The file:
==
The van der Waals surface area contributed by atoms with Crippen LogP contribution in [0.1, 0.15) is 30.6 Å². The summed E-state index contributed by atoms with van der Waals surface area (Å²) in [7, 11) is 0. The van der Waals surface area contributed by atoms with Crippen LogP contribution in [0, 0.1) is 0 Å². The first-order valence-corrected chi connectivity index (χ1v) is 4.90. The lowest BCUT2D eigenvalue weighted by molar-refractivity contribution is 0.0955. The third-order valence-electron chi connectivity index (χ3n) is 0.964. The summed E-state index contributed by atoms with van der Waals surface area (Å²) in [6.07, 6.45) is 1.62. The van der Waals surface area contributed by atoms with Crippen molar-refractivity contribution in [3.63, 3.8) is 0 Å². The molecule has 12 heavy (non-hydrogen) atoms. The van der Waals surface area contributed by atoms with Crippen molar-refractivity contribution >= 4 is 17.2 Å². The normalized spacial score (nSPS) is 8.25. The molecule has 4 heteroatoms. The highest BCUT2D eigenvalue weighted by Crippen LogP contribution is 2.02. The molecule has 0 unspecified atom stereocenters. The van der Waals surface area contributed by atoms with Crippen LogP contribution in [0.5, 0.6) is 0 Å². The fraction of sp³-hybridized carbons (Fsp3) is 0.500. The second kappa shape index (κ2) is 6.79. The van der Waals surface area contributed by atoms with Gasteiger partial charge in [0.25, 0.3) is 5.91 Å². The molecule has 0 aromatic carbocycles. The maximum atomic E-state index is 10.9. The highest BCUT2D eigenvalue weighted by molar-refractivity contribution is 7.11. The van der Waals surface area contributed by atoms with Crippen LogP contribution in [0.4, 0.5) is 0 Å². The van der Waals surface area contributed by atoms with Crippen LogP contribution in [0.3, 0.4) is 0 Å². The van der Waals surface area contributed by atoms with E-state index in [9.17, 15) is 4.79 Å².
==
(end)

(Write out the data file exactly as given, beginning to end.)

The van der Waals surface area contributed by atoms with Crippen LogP contribution in [0.1, 0.15) is 30.6 Å². The summed E-state index contributed by atoms with van der Waals surface area (Å²) in [7, 11) is 0. The van der Waals surface area contributed by atoms with Crippen LogP contribution in [0, 0.1) is 0 Å². The first-order valence-corrected chi connectivity index (χ1v) is 4.90. The lowest BCUT2D eigenvalue weighted by molar-refractivity contribution is 0.0955. The third-order valence-electron chi connectivity index (χ3n) is 0.964. The summed E-state index contributed by atoms with van der Waals surface area (Å²) in [6.07, 6.45) is 1.62. The van der Waals surface area contributed by atoms with Crippen molar-refractivity contribution in [3.63, 3.8) is 0 Å². The molecule has 12 heavy (non-hydrogen) atoms. The van der Waals surface area contributed by atoms with Crippen molar-refractivity contribution >= 4 is 17.2 Å². The normalized spacial score (nSPS) is 8.25. The molecule has 4 heteroatoms. The highest BCUT2D eigenvalue weighted by Crippen LogP contribution is 2.02. The molecule has 0 unspecified atom stereocenters. The van der Waals surface area contributed by atoms with Crippen LogP contribution in [0.5, 0.6) is 0 Å². The fraction of sp³-hybridized carbons (Fsp3) is 0.500. The second kappa shape index (κ2) is 6.79. The van der Waals surface area contributed by atoms with Gasteiger partial charge in [0.25, 0.3) is 5.91 Å². The molecule has 0 aromatic carbocycles. The maximum atomic E-state index is 10.9. The highest BCUT2D eigenvalue weighted by molar-refractivity contribution is 7.11. The van der Waals surface area contributed by atoms with Crippen LogP contribution in [0.4, 0.5) is 0 Å². The van der Waals surface area contributed by atoms with Crippen LogP contribution in [0.3, 0.4) is 0 Å². The van der Waals surface area contributed by atoms with E-state index in [9.17, 15) is 4.79 Å².